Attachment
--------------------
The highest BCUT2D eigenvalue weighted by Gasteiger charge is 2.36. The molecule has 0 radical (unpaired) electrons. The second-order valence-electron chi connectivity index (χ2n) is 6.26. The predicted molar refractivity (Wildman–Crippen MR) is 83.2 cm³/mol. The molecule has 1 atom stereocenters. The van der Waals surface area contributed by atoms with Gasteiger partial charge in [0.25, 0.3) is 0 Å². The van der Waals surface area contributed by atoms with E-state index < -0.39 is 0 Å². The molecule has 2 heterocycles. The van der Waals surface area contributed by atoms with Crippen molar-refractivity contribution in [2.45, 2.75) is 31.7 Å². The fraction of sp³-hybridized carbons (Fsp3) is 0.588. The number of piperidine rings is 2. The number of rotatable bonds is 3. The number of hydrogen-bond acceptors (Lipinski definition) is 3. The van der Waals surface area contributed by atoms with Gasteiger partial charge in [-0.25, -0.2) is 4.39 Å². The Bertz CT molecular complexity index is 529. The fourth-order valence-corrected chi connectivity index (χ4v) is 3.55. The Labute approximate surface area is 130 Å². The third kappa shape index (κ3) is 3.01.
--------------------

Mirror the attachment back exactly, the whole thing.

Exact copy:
The highest BCUT2D eigenvalue weighted by Gasteiger charge is 2.36. The molecule has 0 radical (unpaired) electrons. The second-order valence-electron chi connectivity index (χ2n) is 6.26. The predicted molar refractivity (Wildman–Crippen MR) is 83.2 cm³/mol. The molecule has 1 atom stereocenters. The van der Waals surface area contributed by atoms with Gasteiger partial charge in [0.25, 0.3) is 0 Å². The van der Waals surface area contributed by atoms with E-state index < -0.39 is 0 Å². The molecule has 2 heterocycles. The van der Waals surface area contributed by atoms with Crippen molar-refractivity contribution in [2.45, 2.75) is 31.7 Å². The fraction of sp³-hybridized carbons (Fsp3) is 0.588. The number of piperidine rings is 2. The number of rotatable bonds is 3. The number of hydrogen-bond acceptors (Lipinski definition) is 3. The van der Waals surface area contributed by atoms with Gasteiger partial charge in [-0.25, -0.2) is 4.39 Å². The Bertz CT molecular complexity index is 529. The fourth-order valence-corrected chi connectivity index (χ4v) is 3.55. The Labute approximate surface area is 130 Å². The third kappa shape index (κ3) is 3.01.